Who’s the most famous person you’ve ever met? And how did you react to that encounter? I recently heard from a young lady who, upon having met one of her favorite football players, declared, “Oh my gosh, my life is complete!” I had to laugh, because it was really cute! She and I both understood her meaning. However, at times, we really are overtaken by emotion at the thought of meeting “that person.”
In the first few verses of Isaiah 6, we are allowed to listen in as the prophet meets God. “I can only imagine” — to borrow from a song by MercyMe — Isaiah’s full experience. His call and assignment are about to come from God — but first Isaiah must encounter God.
As he writes, Isaiah is clear on what happened and when: “In the year that King Uzziah died, I saw the Lord…” Isaiah is overtaken by emotion and declares, before his Creator, that he’s not worthy to be there. “I’m lost; my words don’t honor you,” Isaiah announces, “and the people I live among denigrate and desecrate your name.” [paraphrase] Nonetheless, God cleanses and justifies him and sends him off on a mission.
How about Moses? A fallen prince, now a fugitive from justice, is called by God into his presence and service—not because Moses is good enough, capable, or deserving but because God chooses to change and equip him.
[Image: Vincent Price as the Egyptian slain by Charleton Heston’s Moses The Ten Commandments.]
Or consider Saul: a persecutor and murderer of Christians whom God chooses to redeem and restore — not because Saul is worthy but because, in God’s words, “he is a chosen instrument of mine to carry my name before the Gentiles and kings and the children of Israel” (Acts 9:15). And he goes forward as Paul – a new man through Christ.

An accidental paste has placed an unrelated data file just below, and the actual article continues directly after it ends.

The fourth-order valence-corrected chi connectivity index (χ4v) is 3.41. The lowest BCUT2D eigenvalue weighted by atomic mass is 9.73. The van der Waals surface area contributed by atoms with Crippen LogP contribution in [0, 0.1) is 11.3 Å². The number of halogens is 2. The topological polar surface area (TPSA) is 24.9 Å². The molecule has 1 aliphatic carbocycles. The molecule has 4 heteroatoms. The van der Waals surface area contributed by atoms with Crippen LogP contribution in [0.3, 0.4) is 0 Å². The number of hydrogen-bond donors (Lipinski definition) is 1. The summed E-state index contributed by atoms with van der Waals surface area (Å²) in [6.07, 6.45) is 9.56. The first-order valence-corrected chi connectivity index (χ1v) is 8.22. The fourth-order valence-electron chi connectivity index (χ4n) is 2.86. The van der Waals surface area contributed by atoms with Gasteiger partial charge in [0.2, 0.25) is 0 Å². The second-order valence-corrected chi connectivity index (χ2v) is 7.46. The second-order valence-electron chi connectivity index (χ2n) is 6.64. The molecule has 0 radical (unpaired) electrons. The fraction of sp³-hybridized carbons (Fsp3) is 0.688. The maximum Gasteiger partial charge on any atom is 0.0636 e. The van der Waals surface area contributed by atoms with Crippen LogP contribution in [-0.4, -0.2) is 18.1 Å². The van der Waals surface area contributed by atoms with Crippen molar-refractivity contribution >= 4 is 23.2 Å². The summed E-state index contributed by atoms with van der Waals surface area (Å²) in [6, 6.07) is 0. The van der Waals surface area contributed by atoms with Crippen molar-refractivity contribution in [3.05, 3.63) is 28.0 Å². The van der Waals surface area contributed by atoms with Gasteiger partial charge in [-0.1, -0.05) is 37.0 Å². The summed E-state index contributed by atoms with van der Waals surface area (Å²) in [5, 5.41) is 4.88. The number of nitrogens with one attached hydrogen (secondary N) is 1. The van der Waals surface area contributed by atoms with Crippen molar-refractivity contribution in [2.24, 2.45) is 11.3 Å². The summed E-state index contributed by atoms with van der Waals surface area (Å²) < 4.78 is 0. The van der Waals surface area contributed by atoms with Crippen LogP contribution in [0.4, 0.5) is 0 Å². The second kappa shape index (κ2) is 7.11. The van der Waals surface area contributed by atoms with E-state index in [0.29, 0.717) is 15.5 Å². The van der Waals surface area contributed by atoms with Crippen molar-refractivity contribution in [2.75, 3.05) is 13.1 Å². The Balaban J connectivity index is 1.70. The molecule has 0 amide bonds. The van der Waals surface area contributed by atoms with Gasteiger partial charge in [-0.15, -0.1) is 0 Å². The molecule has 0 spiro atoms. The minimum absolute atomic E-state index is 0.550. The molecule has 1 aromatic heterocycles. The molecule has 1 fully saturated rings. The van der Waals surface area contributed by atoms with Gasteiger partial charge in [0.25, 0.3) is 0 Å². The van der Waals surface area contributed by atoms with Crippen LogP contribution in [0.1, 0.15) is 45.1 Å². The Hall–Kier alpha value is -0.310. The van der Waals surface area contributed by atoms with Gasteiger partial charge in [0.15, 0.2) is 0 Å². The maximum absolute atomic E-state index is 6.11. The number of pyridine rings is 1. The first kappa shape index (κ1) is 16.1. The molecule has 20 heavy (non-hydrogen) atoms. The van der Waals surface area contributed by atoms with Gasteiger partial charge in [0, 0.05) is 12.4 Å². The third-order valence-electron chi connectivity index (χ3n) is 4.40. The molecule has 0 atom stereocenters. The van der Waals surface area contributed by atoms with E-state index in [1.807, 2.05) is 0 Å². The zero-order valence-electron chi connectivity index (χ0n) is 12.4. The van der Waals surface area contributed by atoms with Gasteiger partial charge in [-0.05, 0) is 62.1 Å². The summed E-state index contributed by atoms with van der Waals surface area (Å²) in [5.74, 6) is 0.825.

[Image: Conversion on the Way to Damascus by Caravaggio.]
In each of these cases, and so many more in Scripture, God made the choice to cleanse and redeem sinful men for his purposes — and they were awestruck! Scripture shows us that they were humbled and amazed.
But where can we find common ground in this Isaiah 6:5 passage? Well, I’m a worthless sinner — a “man of unclean lips”— saved by grace! A failure made right only through the atoning sacrifice of Jesus. There’s absolutely nothing good about me or anything I’ve done that merits this gift. And yet, God bestows it on me anyway.
Knowing this, I should reflect and ask: How do I live before my God each and every day? How do I approach my Creator and Redeemer? Do I take him for granted? Do I treat him casually? Do I even recognize that I’m daily in his presence?
As believers whom God has chosen to forgive, redeem, and restore as chosen instruments for his purposes, a right response and attitude is essential — and should naturally flow from us as an act of gratitude and praise to him.
Matt Redman, in his song “Mercy,” presents a reminder of the greatness of what has been done for us as he sings:
I will kneel in the dust
at the foot of the cross,
where mercy paid for me.
Where the wrath I deserve,
it is gone, it has passed.
Your blood has hidden me.
And then in the chorus, he offers this verse:
May I never lose the wonder,
oh, the wonder of your mercy.
So, as we live daily in God’s presence, let us demonstrate the same awe exhibited by Isaiah. And may we never lose the wonder of God’s mercy while realizing each and every day that it is only through the blood of Christ that our lives are ever really complete!